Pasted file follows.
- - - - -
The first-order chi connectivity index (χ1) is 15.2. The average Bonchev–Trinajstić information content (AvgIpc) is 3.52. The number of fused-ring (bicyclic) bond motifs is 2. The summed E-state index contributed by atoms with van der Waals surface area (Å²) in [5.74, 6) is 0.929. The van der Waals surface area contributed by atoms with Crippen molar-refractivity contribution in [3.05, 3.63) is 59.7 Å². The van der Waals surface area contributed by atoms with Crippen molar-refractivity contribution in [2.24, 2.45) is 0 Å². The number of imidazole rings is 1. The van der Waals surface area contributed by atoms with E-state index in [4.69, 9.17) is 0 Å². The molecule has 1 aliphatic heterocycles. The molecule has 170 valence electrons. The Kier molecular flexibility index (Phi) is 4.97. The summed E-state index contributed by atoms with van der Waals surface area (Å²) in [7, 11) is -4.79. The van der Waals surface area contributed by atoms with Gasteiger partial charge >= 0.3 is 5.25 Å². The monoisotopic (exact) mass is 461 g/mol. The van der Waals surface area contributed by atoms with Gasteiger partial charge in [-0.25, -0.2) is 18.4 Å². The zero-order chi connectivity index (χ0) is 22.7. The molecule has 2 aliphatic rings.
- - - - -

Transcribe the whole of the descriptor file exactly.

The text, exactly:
The first-order chi connectivity index (χ1) is 15.2. The average Bonchev–Trinajstić information content (AvgIpc) is 3.52. The number of fused-ring (bicyclic) bond motifs is 2. The summed E-state index contributed by atoms with van der Waals surface area (Å²) in [5.74, 6) is 0.929. The van der Waals surface area contributed by atoms with Crippen molar-refractivity contribution in [3.05, 3.63) is 59.7 Å². The van der Waals surface area contributed by atoms with Crippen molar-refractivity contribution in [2.24, 2.45) is 0 Å². The number of imidazole rings is 1. The van der Waals surface area contributed by atoms with E-state index in [4.69, 9.17) is 0 Å². The molecule has 1 aliphatic heterocycles. The molecule has 170 valence electrons. The Kier molecular flexibility index (Phi) is 4.97. The summed E-state index contributed by atoms with van der Waals surface area (Å²) in [7, 11) is -4.79. The van der Waals surface area contributed by atoms with Gasteiger partial charge >= 0.3 is 5.25 Å². The monoisotopic (exact) mass is 461 g/mol. The van der Waals surface area contributed by atoms with Gasteiger partial charge in [-0.25, -0.2) is 18.4 Å². The zero-order chi connectivity index (χ0) is 22.7. The molecule has 2 aliphatic rings.